I need that necklace! How advertisers make me feel lonely…

“Save Money. Live Better” (Walmart) “Open Happiness” (Coca Cola) “The Happiest Place on Earth” (DisneyLand)

         As a fish swims in water, we in the western cultures of the United States and Canada swim in water made up of advertising.

         In light of Black Friday recently passing and the Christmas countdown on full swing, buying gifts for friends and loved ones is at the forefront of our minds.

         Sut Jhally, founder and Executive Director of the Media Education Foundation once said, “To not be influenced by advertising would be to live outside of culture. No human being lives outside of culture.[1]

         Now, advertising in and of itself is not bad. For example, advertising is an important way to disseminate information. However, one problems lies with the fact that the cultural advertising climate that we live in has been deduced to a scientific art in order to make us feel lonely and empty. In the 1962 Time article about David Ogivly, “the most sought after wizard into today’s advertising industry,” stated,

Advertising people who ignore research are as dangerous as generals who ignore decodes of enemy signals.” [2]

         Keeping in mind that Christmas is coming I thought discussing this topic may resonate not only with myself but hopefully others as well. After reflecting on the Ogivly quote, you may feel content that advertisers are working hard to determine exactly what you want. As for me, I feel unsettled. After doing more reading, I realized there was a deeper issue and it struck a chord with me.

         The western culture that I and hundreds of millions live in, is a culture that values consumerism and individualism. Why is valuing consumerism and individualism a problem, one may ask?

         The answer lies in the fact that people need meaningful social interactions with other people; this fact is greatly supported by anthropologists, sociologists and psychologists.

         As social media expert Jean Kilbourne points out, a consumerist culture becomes problematic because we can create relationships with products or activities. First, relationships with products or activities are not fulfilling in the same way as having an engaging friend whom you can confide in. Kilbourne continues by saying that feeling loyal to or passionate about a product is dangerous when the product is potentially addictive, because an addict does feel as though they have a relationship with their product. An individualistic culture can be problematic because autonomy and whatever a person wants to do (recall the popular expressions “to each person their own” or “what I do is my business”) is often valued over social responsibility to each other.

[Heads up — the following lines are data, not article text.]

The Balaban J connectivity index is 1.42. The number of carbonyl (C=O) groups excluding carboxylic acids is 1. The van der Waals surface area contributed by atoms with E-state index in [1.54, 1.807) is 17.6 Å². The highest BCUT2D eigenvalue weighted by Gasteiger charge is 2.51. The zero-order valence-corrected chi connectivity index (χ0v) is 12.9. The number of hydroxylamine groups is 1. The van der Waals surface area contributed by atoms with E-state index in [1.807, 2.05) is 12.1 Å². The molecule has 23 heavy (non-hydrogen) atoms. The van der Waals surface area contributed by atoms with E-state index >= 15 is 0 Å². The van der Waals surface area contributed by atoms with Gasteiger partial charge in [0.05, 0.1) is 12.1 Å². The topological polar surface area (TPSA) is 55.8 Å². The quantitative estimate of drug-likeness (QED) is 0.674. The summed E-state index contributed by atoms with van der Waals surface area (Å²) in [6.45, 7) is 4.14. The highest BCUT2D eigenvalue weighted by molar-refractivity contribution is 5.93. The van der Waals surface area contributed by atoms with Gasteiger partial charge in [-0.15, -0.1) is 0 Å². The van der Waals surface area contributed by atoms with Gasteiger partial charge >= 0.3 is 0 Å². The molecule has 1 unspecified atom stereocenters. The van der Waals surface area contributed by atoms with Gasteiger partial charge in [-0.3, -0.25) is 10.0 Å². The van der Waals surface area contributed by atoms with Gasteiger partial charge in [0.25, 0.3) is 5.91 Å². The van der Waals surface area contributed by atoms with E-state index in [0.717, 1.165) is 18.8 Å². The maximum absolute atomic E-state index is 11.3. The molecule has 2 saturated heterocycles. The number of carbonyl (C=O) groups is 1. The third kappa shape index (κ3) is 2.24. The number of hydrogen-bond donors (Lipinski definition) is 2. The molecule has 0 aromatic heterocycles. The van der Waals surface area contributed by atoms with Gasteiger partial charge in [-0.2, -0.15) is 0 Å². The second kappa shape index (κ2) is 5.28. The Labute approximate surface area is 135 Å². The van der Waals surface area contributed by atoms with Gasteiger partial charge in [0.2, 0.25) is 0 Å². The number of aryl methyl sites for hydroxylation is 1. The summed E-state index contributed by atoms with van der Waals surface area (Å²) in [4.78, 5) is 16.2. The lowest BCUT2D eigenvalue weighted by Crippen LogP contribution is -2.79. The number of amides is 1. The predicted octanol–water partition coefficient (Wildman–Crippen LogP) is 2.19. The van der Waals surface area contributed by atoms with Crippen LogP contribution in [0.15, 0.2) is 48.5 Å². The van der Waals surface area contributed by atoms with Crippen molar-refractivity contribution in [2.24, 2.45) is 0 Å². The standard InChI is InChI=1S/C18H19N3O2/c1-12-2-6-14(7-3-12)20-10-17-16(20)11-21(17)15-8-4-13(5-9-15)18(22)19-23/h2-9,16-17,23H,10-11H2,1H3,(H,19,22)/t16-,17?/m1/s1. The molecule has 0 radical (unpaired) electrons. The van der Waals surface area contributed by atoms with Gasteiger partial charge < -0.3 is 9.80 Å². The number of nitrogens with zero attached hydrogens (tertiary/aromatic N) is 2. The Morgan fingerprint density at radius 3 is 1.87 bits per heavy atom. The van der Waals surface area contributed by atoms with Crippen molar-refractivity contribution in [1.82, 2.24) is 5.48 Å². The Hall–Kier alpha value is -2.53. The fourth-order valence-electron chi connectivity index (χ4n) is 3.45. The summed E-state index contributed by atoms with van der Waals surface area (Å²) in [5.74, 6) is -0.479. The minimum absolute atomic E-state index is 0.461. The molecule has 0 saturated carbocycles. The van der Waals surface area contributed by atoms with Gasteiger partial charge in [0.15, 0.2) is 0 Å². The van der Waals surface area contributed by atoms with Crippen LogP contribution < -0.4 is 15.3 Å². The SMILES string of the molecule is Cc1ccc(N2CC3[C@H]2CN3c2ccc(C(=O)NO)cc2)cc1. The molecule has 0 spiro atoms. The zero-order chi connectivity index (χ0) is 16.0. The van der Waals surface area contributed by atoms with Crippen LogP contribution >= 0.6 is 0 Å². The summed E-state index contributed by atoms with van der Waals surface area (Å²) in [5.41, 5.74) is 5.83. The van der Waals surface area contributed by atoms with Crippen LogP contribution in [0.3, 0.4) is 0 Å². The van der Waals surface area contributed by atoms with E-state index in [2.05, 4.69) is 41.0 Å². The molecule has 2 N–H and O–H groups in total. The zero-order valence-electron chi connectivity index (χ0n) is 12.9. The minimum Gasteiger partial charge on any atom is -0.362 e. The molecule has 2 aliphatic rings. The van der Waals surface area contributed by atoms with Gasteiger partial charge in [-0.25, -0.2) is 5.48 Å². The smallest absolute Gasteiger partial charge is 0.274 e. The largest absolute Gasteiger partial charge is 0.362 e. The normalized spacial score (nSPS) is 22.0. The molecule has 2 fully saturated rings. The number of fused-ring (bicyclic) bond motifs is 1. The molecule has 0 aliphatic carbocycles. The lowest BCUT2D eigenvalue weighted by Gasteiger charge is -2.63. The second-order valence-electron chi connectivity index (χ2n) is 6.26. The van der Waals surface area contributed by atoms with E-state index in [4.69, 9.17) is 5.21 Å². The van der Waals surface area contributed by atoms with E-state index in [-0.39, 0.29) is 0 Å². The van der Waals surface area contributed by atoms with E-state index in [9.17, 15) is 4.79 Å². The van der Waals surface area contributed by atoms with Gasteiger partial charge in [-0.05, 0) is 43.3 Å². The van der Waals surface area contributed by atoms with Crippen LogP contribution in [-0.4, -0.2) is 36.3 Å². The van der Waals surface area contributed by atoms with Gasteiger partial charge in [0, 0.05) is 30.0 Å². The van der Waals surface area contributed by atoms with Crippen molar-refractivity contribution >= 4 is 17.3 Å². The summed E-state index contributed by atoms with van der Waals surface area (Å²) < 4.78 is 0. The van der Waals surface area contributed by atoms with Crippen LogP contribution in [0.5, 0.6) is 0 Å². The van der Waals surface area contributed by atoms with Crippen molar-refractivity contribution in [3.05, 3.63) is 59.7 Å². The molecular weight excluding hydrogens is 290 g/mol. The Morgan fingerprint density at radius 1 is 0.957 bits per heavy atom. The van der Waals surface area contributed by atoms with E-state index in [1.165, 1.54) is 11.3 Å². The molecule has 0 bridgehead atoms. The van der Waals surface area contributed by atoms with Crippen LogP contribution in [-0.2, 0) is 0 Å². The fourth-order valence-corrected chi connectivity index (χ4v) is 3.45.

What can occur, and is occurring in our culture, is a feeling of emptiness when consumerism and individualism are regarded as highly prized values.[3] For the consumer to feel empty is the best scenario for the advertiser. The emptier or more incomplete I feel, the quicker I am to search for something to fill my void - whether that is food when I’m hungry, cute work-out gear when I want to look sexy and athletic, a glass of wine when I need to de-stress etc. Buying the latest product or consuming more should fill the void of whatever I am feeling, and living in an individualistic culture encourages me to “do what I need to do” to feel better.

         Furthermore as Kilbourne states,

“Advertising creates longings for products, and exploits real human desires”[4]

         All people are hard-wired to yearn for intimate relationships (romantic or platonic) that will last. What advertising does is create a climate in which we are promised lasting relationships with products; when a friend fails, product x will be around to never disappoint. It is important to note that what is being played on is our deep emotions. Do you feel sadness, disappointment, anger, frustration, hurt or jealousy? Don’t worry this shampoo will last forever and never leave you feeling let down again. Do you feel happy, joyful or revitalized? By purchasing this diamond necklace you can feel it intimately close to your skin and therefore happy forever; diamonds last forever right? Each emotion portrayed in an ad, explicit or implicit, is used for selling purposes.

         As the advertising guru, Ogivly states,

There isn’t any significant difference between the various brands of whiskey, or cigarettes or beer. They are all about the same. And so are the cake mixes and the detergents, and the margarines… The manufacturer who dedicates his advertising to building the most sharply defined personality for his brand will get the largest share of the market at the highest profit.”[5] 

 So where does that leave us? As I stated at the beginning of the article, Black Friday has recently passed and Christmas is on the horizon; buying gifts for loved ones is inevitably on our minds. However, some are going into this Christmas season with heartaches, hurting or loss. Whether we end up purchasing the beautiful diamond necklace or amazing pair of booties, we need to remember it is our friends and families who are going to fulfill our desire to be in relationship with others. No matter what the advertisers try to make me believe, I know what will truly make me feel satisfied and content.

[1] Jhally, S. (1998). Advertising and the end of the world (a video). Northamptom, MA: Media Education Foundation

[2] Time Magazine (October 12, 1962) US Business: The Men on the Cover: Advertising

[3] Kilbourne, J. (1999). Can’t buy my love: How advertising changes the way we think and feel. New York, NY: First Touchstone Edition 2000

[4] Kilbourne, J. (1999). Can’t buy my love: How advertising changes the way we think and feel. New York, NY: First Touchstone Edition 2000. Quote, page 77

[5] Time Magazine (October 12, 1962) US Business: The Men on the Cover: Advertising